• Optimization activities, such as testing, even when conducted with free tools, are far from free. The associated costs can rankle executives. 
  • CRO is typically even less understood by upper management than SEO. (And SEO is, on average, barely understood.)

Below are some tips on how you can persuade your decision-makers and stakeholders to fund your conversion rate optimization program in order to achieve your company’s growth and revenue goals:

1. Present the Optimization Project as an Investment

Let’s face it: CRO as an undertaking can be expensive. To be successful, you have to get the right tools and skill set. Depending on your company’s financial capacity, these can be seen as an unnecessary drain on resources.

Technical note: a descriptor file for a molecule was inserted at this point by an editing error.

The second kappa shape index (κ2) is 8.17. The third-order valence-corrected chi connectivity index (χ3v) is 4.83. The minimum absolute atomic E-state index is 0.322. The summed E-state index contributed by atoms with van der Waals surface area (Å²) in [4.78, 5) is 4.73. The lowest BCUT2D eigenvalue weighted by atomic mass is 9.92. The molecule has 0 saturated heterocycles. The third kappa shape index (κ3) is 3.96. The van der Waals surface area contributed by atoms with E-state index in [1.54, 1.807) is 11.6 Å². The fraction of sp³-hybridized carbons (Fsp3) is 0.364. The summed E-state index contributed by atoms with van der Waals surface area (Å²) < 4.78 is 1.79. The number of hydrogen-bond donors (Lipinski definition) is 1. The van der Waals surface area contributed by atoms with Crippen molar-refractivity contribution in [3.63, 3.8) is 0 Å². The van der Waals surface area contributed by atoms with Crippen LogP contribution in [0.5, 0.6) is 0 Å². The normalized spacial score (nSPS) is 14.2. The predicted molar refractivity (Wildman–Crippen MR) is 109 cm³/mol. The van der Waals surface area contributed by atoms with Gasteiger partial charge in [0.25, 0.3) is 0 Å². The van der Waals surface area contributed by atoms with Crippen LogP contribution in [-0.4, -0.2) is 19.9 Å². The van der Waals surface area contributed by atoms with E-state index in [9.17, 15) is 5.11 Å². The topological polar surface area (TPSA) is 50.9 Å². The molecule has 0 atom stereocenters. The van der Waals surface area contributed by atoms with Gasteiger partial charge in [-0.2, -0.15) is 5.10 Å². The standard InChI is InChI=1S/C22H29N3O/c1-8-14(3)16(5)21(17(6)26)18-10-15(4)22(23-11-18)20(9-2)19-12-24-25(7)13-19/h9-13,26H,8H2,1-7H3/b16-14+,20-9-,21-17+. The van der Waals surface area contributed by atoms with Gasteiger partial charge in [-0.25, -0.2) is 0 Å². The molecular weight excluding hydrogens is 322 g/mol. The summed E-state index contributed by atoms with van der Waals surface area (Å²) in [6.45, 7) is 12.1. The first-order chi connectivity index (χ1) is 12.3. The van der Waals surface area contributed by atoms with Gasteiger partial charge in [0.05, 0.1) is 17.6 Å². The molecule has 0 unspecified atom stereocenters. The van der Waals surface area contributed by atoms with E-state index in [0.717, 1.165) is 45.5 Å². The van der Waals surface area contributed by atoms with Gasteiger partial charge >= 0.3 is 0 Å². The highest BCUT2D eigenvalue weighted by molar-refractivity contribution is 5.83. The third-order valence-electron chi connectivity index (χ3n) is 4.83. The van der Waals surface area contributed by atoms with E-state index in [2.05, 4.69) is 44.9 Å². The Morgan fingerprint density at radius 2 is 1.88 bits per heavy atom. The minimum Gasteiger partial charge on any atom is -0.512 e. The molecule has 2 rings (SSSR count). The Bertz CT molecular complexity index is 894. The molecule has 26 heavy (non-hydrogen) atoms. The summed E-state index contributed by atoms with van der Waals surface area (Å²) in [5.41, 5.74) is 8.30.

To counter this perception, you need to be able to project the dollar value of the impact of your conversion rate optimization program. You have to show your leadership team that not prioritizing CRO comes with an opportunity cost. Sometimes, this can be as easy as checking how your conversion rate fares compared to the industry average. If your company suffers from lower conversion rates, then you can calculate the potential revenue increase for even a minor conversion lift. (Learn if your e-commerce conversion rate is good enough.)

A lot of times, however, you will have to dig deep into your analytics or even perform simple optimization projects to get the data you need to back your arguments.

The key here is to present conversion activities as a critical aspect of your online business. That is, CRO is more than testing; it’s about getting meaningful insights for optimizing your entire digital experience. 

2. Have Someone “Own” the Optimization Cycle